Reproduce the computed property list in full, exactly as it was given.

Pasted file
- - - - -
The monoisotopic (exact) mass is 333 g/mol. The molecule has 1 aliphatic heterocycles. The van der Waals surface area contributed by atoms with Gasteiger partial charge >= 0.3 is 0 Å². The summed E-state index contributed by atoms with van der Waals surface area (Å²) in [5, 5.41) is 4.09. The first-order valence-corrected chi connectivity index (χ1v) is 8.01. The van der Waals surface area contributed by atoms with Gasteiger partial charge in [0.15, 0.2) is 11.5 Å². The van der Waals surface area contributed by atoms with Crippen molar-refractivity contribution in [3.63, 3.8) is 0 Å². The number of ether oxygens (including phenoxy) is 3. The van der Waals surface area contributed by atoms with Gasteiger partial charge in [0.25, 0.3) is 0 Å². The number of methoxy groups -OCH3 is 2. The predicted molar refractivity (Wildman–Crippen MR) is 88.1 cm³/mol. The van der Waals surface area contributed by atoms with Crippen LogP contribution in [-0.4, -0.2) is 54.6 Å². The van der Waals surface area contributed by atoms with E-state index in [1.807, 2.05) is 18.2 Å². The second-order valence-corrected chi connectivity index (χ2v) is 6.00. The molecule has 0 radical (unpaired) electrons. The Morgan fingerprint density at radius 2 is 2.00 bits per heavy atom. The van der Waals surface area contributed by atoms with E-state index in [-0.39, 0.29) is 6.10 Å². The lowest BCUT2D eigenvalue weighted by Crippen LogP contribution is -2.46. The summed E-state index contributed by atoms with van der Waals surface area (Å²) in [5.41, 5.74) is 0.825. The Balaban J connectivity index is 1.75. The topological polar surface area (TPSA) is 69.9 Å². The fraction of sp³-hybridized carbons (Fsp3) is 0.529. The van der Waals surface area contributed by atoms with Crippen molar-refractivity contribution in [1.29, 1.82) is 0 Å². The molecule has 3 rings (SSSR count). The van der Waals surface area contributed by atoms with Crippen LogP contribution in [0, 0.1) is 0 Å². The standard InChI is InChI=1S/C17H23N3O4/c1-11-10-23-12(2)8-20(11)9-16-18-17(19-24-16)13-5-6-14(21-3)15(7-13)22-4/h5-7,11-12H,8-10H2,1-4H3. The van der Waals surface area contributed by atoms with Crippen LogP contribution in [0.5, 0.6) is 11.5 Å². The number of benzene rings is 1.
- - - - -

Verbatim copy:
The monoisotopic (exact) mass is 333 g/mol. The molecule has 1 aliphatic heterocycles. The van der Waals surface area contributed by atoms with Gasteiger partial charge >= 0.3 is 0 Å². The summed E-state index contributed by atoms with van der Waals surface area (Å²) in [5, 5.41) is 4.09. The first-order valence-corrected chi connectivity index (χ1v) is 8.01. The van der Waals surface area contributed by atoms with Gasteiger partial charge in [0.15, 0.2) is 11.5 Å². The van der Waals surface area contributed by atoms with Crippen molar-refractivity contribution in [3.63, 3.8) is 0 Å². The number of ether oxygens (including phenoxy) is 3. The van der Waals surface area contributed by atoms with Gasteiger partial charge in [0.25, 0.3) is 0 Å². The number of methoxy groups -OCH3 is 2. The predicted molar refractivity (Wildman–Crippen MR) is 88.1 cm³/mol. The van der Waals surface area contributed by atoms with Crippen LogP contribution in [-0.4, -0.2) is 54.6 Å². The van der Waals surface area contributed by atoms with E-state index in [1.807, 2.05) is 18.2 Å². The second-order valence-corrected chi connectivity index (χ2v) is 6.00. The molecule has 0 radical (unpaired) electrons. The Morgan fingerprint density at radius 2 is 2.00 bits per heavy atom. The van der Waals surface area contributed by atoms with E-state index in [-0.39, 0.29) is 6.10 Å². The lowest BCUT2D eigenvalue weighted by Crippen LogP contribution is -2.46. The summed E-state index contributed by atoms with van der Waals surface area (Å²) in [5.41, 5.74) is 0.825. The Balaban J connectivity index is 1.75. The topological polar surface area (TPSA) is 69.9 Å². The fraction of sp³-hybridized carbons (Fsp3) is 0.529. The van der Waals surface area contributed by atoms with Crippen molar-refractivity contribution in [1.29, 1.82) is 0 Å². The molecule has 3 rings (SSSR count). The van der Waals surface area contributed by atoms with Crippen LogP contribution in [0, 0.1) is 0 Å². The standard InChI is InChI=1S/C17H23N3O4/c1-11-10-23-12(2)8-20(11)9-16-18-17(19-24-16)13-5-6-14(21-3)15(7-13)22-4/h5-7,11-12H,8-10H2,1-4H3. The van der Waals surface area contributed by atoms with Crippen LogP contribution in [0.5, 0.6) is 11.5 Å². The number of benzene rings is 1.